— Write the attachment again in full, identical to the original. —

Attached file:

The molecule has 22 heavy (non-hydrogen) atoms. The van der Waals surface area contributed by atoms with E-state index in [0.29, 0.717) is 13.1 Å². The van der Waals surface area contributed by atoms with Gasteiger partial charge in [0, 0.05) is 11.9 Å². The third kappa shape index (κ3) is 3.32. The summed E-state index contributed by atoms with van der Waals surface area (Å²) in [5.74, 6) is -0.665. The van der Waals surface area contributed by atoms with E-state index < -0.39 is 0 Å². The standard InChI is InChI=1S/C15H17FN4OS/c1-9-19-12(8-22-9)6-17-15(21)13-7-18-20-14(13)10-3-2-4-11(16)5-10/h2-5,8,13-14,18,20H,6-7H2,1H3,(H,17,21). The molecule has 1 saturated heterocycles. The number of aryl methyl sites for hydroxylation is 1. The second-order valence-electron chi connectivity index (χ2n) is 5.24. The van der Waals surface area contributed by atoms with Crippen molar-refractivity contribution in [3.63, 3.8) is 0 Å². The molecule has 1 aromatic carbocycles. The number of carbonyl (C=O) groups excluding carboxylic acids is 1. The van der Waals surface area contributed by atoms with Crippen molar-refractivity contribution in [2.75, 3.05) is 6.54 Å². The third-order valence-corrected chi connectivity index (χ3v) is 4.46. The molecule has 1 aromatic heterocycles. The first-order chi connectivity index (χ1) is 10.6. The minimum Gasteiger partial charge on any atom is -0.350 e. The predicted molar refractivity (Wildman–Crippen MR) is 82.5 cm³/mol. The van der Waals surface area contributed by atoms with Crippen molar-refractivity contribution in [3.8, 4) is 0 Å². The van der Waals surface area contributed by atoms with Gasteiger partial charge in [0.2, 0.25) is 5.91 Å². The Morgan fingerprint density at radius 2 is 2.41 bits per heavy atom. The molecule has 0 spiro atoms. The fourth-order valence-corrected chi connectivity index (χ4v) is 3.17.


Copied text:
The molecule has 22 heavy (non-hydrogen) atoms. The van der Waals surface area contributed by atoms with E-state index in [0.29, 0.717) is 13.1 Å². The van der Waals surface area contributed by atoms with Gasteiger partial charge in [0, 0.05) is 11.9 Å². The third kappa shape index (κ3) is 3.32. The summed E-state index contributed by atoms with van der Waals surface area (Å²) in [5.74, 6) is -0.665. The van der Waals surface area contributed by atoms with E-state index < -0.39 is 0 Å². The standard InChI is InChI=1S/C15H17FN4OS/c1-9-19-12(8-22-9)6-17-15(21)13-7-18-20-14(13)10-3-2-4-11(16)5-10/h2-5,8,13-14,18,20H,6-7H2,1H3,(H,17,21). The molecule has 1 saturated heterocycles. The number of aryl methyl sites for hydroxylation is 1. The second-order valence-electron chi connectivity index (χ2n) is 5.24. The van der Waals surface area contributed by atoms with Crippen molar-refractivity contribution in [3.63, 3.8) is 0 Å². The molecule has 1 aromatic carbocycles. The number of carbonyl (C=O) groups excluding carboxylic acids is 1. The van der Waals surface area contributed by atoms with Crippen molar-refractivity contribution in [2.75, 3.05) is 6.54 Å². The third-order valence-corrected chi connectivity index (χ3v) is 4.46. The molecule has 1 aromatic heterocycles. The first-order chi connectivity index (χ1) is 10.6. The minimum Gasteiger partial charge on any atom is -0.350 e. The predicted molar refractivity (Wildman–Crippen MR) is 82.5 cm³/mol. The van der Waals surface area contributed by atoms with Crippen molar-refractivity contribution in [3.8, 4) is 0 Å². The van der Waals surface area contributed by atoms with Gasteiger partial charge in [0.2, 0.25) is 5.91 Å². The Morgan fingerprint density at radius 2 is 2.41 bits per heavy atom. The molecule has 0 spiro atoms. The fourth-order valence-corrected chi connectivity index (χ4v) is 3.17.